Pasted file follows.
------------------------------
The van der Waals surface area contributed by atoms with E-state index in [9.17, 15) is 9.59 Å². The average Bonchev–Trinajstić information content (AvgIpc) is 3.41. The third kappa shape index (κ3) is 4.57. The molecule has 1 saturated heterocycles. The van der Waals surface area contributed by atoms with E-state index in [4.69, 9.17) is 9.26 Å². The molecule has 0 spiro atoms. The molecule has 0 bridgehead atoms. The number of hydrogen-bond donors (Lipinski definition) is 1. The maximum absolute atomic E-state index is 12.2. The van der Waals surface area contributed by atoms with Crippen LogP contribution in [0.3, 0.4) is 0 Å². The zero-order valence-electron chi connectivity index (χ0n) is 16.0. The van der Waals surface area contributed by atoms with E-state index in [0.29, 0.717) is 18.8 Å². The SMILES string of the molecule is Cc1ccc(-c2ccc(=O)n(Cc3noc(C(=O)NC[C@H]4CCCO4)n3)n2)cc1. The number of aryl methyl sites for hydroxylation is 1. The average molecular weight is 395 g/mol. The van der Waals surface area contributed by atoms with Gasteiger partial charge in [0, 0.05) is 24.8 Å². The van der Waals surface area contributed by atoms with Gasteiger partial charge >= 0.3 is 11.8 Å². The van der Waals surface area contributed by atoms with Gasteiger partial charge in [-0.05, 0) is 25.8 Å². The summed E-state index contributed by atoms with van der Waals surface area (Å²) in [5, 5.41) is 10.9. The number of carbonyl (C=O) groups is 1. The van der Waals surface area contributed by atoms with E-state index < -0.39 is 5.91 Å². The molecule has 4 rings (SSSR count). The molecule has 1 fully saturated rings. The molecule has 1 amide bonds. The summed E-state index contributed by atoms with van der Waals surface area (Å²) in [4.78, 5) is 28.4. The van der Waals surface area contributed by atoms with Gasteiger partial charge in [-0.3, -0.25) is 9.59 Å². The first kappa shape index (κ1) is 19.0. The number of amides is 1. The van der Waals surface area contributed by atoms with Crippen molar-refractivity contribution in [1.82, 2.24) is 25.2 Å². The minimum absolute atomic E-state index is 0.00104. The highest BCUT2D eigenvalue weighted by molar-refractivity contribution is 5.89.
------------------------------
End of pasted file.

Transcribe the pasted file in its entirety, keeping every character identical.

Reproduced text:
The van der Waals surface area contributed by atoms with E-state index in [9.17, 15) is 9.59 Å². The average Bonchev–Trinajstić information content (AvgIpc) is 3.41. The third kappa shape index (κ3) is 4.57. The molecule has 1 saturated heterocycles. The van der Waals surface area contributed by atoms with E-state index in [4.69, 9.17) is 9.26 Å². The molecule has 0 spiro atoms. The molecule has 0 bridgehead atoms. The number of hydrogen-bond donors (Lipinski definition) is 1. The maximum absolute atomic E-state index is 12.2. The van der Waals surface area contributed by atoms with Crippen LogP contribution in [0.3, 0.4) is 0 Å². The zero-order valence-electron chi connectivity index (χ0n) is 16.0. The van der Waals surface area contributed by atoms with E-state index in [0.29, 0.717) is 18.8 Å². The SMILES string of the molecule is Cc1ccc(-c2ccc(=O)n(Cc3noc(C(=O)NC[C@H]4CCCO4)n3)n2)cc1. The number of aryl methyl sites for hydroxylation is 1. The average molecular weight is 395 g/mol. The van der Waals surface area contributed by atoms with Gasteiger partial charge in [0, 0.05) is 24.8 Å². The van der Waals surface area contributed by atoms with Gasteiger partial charge >= 0.3 is 11.8 Å². The van der Waals surface area contributed by atoms with Gasteiger partial charge in [-0.05, 0) is 25.8 Å². The summed E-state index contributed by atoms with van der Waals surface area (Å²) in [5, 5.41) is 10.9. The number of carbonyl (C=O) groups is 1. The van der Waals surface area contributed by atoms with E-state index < -0.39 is 5.91 Å². The molecule has 4 rings (SSSR count). The molecule has 1 fully saturated rings. The molecule has 1 amide bonds. The summed E-state index contributed by atoms with van der Waals surface area (Å²) in [4.78, 5) is 28.4. The van der Waals surface area contributed by atoms with Gasteiger partial charge in [-0.3, -0.25) is 9.59 Å². The first kappa shape index (κ1) is 19.0. The number of amides is 1. The van der Waals surface area contributed by atoms with Crippen molar-refractivity contribution in [1.82, 2.24) is 25.2 Å². The minimum absolute atomic E-state index is 0.00104. The highest BCUT2D eigenvalue weighted by molar-refractivity contribution is 5.89.